Rhodes Fine Art
A MESSAGE FROM THE BFA CLASS OF 2020
The Class of 2020, an eclectic group of artists, ends a journey with many ebbs and flows, wins and losses. This final exhibition is the culmination of four years of change, exploring memory, looking ahead and introspection. Students followed an organic evolution of their work following process as a principle. The multi-media works range from: colonial family histories to imagined decolonial futures, digital realities to township narratives, home and self-realization, among a dazzling body of works.
The graduating class has, like the rest of the world, faced unprecedented challenges during a global pandemic. However, this year’s class allowed these challenges and changes to distill their themes and modes of art production. This principle centering process, catalysed a space for each artist to accept and adapt to a myriad of difficulties. Although a physical exhibition has been relinquished in favour of a virtual alternative, as the Class of 2020, see this as an opportunity to re-conceptualise this new normal by bringing the exhibition to the homes of you, our audience.
Class of 2020
A MESSAGE FROM THE FOURTH YEAR CO-ORDINATOR
This virtual exhibition is the culmination not just of each student’s year-long project, but of an integrated process that they have engaged in through the last four years. It is a process of learning both technical and conceptual skills, and developing their critical and creative faculties. Ultimately, it is a process of finding their own voices in order to express their individual, informed understandings of themselves and the world. This final year has unfolded in ways that nobody could have predicted at the start, which sets this final year – and indeed, this graduating class of 2020 – apart.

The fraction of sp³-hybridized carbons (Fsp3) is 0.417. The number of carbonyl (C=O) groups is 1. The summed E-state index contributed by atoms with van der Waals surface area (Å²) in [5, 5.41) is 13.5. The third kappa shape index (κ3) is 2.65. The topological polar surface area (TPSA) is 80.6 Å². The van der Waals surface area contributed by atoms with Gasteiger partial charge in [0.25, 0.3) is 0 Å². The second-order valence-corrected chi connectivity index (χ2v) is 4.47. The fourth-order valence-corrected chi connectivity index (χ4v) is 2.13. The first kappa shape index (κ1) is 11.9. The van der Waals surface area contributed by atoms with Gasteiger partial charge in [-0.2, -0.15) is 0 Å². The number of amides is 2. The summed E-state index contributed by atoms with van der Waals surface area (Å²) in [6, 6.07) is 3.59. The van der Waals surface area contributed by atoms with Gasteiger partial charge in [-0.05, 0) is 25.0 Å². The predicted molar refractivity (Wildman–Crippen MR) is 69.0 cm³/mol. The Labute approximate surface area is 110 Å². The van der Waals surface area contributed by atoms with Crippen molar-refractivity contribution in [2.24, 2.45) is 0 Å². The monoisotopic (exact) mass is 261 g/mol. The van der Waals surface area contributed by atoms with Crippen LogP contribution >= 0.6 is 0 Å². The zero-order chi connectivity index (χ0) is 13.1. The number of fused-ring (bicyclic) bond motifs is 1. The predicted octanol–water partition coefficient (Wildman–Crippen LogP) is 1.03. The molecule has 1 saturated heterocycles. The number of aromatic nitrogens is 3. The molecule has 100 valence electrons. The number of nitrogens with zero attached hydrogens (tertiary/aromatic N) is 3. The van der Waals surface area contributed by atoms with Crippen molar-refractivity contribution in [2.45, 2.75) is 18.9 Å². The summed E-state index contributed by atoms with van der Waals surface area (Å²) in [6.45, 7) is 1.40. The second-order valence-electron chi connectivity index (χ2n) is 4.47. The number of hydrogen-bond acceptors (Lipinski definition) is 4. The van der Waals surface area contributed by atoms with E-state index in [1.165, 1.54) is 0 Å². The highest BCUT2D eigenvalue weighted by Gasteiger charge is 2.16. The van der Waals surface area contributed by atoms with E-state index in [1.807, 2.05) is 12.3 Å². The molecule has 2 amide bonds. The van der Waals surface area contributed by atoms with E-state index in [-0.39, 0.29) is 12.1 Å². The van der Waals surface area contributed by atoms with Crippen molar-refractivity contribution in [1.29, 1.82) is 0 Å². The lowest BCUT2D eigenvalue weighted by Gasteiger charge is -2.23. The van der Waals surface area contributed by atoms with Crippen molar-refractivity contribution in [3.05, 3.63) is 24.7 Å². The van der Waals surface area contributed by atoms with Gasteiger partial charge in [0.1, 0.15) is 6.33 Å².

There is nobody in any corner of the world who has not been affected by the global pandemic that has defined 2020. It has led to struggles, suffering and challenges for every individual and group. So too, this group of students have faced individual hardships and set-backs. They have had little time to work materially in their studios, and even less time to work together growing their practice through group interaction. Yet, what has been lost in these areas has been made up for in a growing individual and collective resilience. They have faced the challenges thrown at them, and used their creative skills and faculties to develop solutions, finding ways through the hindrances and obstacles.
Despite this year being so centred on one defining global issue, this diverse group of students have resolutely followed their own paths and expressed their own individual voices, while also working with and navigating the pandemic. They have worked within, and across specific creative areas, deftly weaving and combining media to suit their projects. The result is a series of exhibitions which are firmly situated within the current context, and yet are able to move beyond it.
The graduate show would ordinarily be a moment of celebration with friends, family, the community of this university and town sharing a glass of wine and moving from one exhibition to another. This year we have had to learn new ways of doing things, by holding the grad show virtually. It is no less a reason for celebration. Indeed, once again what is lost in this changed form is perhaps made up for in other ways: the show is not made up of discrete exhibitions, separated geographically, but is now held together in one collective space. Nor are they fleeting, one-night-only moments, but a more lasting and widely accessible showcase. What is on show here, alongside the sensitive, original, and diverse work presented, is also these students’ resilience, courage, dedication and creativity.